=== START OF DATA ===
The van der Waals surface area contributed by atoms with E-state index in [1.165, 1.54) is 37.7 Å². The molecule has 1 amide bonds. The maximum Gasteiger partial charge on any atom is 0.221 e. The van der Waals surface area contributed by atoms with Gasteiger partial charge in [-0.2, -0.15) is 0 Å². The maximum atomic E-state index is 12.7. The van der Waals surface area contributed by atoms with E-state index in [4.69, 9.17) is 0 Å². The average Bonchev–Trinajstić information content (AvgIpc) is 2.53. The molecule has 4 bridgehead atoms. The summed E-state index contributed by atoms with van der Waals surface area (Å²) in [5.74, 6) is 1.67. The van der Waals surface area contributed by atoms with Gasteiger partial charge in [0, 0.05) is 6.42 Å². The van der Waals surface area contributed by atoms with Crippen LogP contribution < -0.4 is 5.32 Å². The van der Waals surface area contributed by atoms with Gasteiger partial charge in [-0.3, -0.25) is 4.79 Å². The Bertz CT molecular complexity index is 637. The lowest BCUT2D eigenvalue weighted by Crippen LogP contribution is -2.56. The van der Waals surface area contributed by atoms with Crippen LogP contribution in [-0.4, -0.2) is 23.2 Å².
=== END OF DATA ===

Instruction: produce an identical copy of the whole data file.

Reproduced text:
The van der Waals surface area contributed by atoms with E-state index in [1.165, 1.54) is 37.7 Å². The molecule has 1 amide bonds. The maximum Gasteiger partial charge on any atom is 0.221 e. The van der Waals surface area contributed by atoms with Gasteiger partial charge in [-0.2, -0.15) is 0 Å². The maximum atomic E-state index is 12.7. The van der Waals surface area contributed by atoms with E-state index in [4.69, 9.17) is 0 Å². The average Bonchev–Trinajstić information content (AvgIpc) is 2.53. The molecule has 4 bridgehead atoms. The summed E-state index contributed by atoms with van der Waals surface area (Å²) in [5.74, 6) is 1.67. The van der Waals surface area contributed by atoms with Gasteiger partial charge in [0, 0.05) is 6.42 Å². The van der Waals surface area contributed by atoms with Crippen LogP contribution < -0.4 is 5.32 Å². The van der Waals surface area contributed by atoms with Gasteiger partial charge in [-0.3, -0.25) is 4.79 Å². The Bertz CT molecular complexity index is 637. The lowest BCUT2D eigenvalue weighted by Crippen LogP contribution is -2.56. The van der Waals surface area contributed by atoms with Crippen LogP contribution in [-0.4, -0.2) is 23.2 Å².